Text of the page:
There’s no need to feed it during the winter.

Alternatively, you can use a slow-release fertilizer or fish emulsion.



In its natural habitat, the Monstera Subpinnata can grow up to 30 feet as it climbs up large trees. The plant relies on light to grow. And the brighter the light, the bigger it will grow.

Similarly, allowing it to climb also lets it grow bigger.

That said, you can use these factors to limit its growth if you don’t have a lot of space in your home. Thus, it is up to you on how you grow the plant.

Thus, how much pruning you’ll need to do will also depend on how long and bushy the plant gets.

In most cases, the Monstera Subpinnata is pretty sparse and will take a while before it gets full. But this patience will pay off as the plant looks wonderful when you let the leaves get big and the plant becomes bushy.

When the time comes you can prune the plant if it gets too big or the leaves stretch out too far.



How to Propagate Monstera Subpinnata

The Monstera Subpinnata can easily be propagated through stem cuttings. It roots quite well in both water and soil propagation so you can place the stem cuttings in either.

Here’s how to do it.

  • Take a 4 to 6 inch stem cutting. Make sure that you get at least once leaf node with the cutting. Ideally, it should also have a few leaves on it.
  • For water propagation, place the stem cutting into a glass container filled with water. Remove any leaves that get submerged in water. Change the water once a week to keep it clear.
  • For soil propagation, dip the cut end of the stem into rooting hormone. Then plant it into the soil. Keep the soil moist especially for the first month. But be careful not to overwater it. You can likewise cover the pot with a plastic bag to increase humidity which will speed up growth.
  • Place the cutting in a warm location with bright indirect light. Avoid the rays of the sun as the new plant won’t be able to tolerate its intensity.
  • In about 4 to 6 weeks the roots should grow.
  • If you rooted the plant in water, you can pot it up when the roots grot to between 2 to 4 inches long.


How to Repot or Transplant Monstera Subpinnata

You’ll need to repot your Monstera Subpinnata once every 2 years or so. But the exact time will depend on how fast it grows.

Younger plant will grow quickly and require repotting more often. But as it matures, this pace will slow down. Move up one pot size each time you repot. Avoid jumping up a few sizes to save the time to repot.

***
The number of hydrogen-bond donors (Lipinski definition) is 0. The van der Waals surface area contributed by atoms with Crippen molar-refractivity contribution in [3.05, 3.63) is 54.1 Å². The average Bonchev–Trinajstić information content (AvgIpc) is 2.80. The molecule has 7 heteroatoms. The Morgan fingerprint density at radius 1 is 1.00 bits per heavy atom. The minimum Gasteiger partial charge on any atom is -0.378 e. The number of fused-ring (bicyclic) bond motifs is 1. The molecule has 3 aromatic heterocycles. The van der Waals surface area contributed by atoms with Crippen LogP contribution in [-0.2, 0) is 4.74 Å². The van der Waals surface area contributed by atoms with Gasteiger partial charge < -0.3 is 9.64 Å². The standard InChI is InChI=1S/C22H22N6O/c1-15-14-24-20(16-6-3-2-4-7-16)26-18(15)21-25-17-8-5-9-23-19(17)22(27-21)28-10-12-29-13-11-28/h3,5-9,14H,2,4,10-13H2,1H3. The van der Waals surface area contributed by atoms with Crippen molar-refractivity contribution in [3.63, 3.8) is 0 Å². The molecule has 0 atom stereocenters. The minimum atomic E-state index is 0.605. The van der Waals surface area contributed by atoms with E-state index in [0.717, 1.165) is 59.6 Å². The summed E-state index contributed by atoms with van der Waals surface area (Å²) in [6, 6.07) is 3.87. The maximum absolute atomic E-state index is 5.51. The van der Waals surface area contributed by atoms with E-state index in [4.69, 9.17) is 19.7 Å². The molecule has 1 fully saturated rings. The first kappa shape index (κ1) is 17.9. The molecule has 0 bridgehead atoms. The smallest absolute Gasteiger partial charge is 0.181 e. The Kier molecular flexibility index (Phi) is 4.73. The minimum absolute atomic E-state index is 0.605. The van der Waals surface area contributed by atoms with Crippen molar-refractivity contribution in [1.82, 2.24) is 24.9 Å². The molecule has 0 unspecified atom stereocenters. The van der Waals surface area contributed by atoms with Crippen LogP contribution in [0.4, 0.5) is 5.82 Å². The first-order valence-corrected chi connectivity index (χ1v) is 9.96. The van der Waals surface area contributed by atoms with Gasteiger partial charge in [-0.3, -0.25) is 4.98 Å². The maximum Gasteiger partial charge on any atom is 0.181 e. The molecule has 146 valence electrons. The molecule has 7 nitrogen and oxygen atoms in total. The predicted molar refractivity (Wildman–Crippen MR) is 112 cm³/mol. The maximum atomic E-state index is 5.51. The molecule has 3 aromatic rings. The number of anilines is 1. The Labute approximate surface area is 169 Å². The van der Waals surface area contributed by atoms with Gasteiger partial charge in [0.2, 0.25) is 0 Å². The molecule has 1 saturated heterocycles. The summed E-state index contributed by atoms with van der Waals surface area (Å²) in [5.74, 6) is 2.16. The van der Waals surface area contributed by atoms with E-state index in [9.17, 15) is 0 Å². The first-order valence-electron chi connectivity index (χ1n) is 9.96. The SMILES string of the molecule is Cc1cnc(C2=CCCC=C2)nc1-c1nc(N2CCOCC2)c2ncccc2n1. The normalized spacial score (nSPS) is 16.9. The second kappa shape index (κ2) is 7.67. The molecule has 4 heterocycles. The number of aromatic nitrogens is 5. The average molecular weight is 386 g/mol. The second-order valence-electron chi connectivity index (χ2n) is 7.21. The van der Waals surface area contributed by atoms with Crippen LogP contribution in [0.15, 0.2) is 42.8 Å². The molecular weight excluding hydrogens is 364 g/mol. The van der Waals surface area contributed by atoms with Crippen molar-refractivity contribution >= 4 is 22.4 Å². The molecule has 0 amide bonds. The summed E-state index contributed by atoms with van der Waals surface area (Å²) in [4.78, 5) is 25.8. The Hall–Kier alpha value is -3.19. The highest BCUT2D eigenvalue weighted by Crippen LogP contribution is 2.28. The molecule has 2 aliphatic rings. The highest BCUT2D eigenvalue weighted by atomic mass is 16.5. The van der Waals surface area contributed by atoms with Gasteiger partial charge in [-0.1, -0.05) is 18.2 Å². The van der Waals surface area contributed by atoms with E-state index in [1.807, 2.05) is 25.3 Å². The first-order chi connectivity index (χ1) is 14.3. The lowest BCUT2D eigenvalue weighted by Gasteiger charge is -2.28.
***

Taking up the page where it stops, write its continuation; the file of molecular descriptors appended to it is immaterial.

This can be dangerous since the excess soil will increase the risk of overwatering.

If at some point the plant gets too big for where you like to keep it, divide it. The Monstera Subpinnata propagates well through division.

This will let you get multiple smaller plants instead of the one bigger parent plant.


Is It Toxic/Poisonous to Humans, Cats & Dogs

The leaves and stems of the Monstera Subpinnata are toxic when ingested. Thus, keep it away from young children, cats and dogs who may accidently consumer parts of the plant.

Similarly, when you prune the plant, you’ll notice it will “bleed”. This is its sap which is toxic.

While most people won’t experience any issues. if you have sensitive skin or allergies it can cause irritation. Therefore, wear gloves to stay safe.


Monstera Subpinnata Problems & Troubleshooting


Spider mites, scales and mealybugs are the most common pests that will try and attack your plant.

While the Monstera Subpinnata is fairly resistant to pests and diseases, there’s no way to ensure that they never happen.

Therefore, regular inspection and cleaning the leaves goes a long way.

Early treatment is the best way to deal with pests because they grow in population very quickly. The fewer they are the easier it is to get rid of them.



Leaf diseases and root rot are usually the main things you want to watch out for. Both are caused by overwatering so keep a close eye on moisture.

Leaves don’t like staying wet for long periods of time. This increases the risk of bacterial and fungal infections. It also attracts fungus gnats.

Also, allow soil to dry between waterings and use well-draining soil. Doing these two things will keep the plant from experiencing root rot.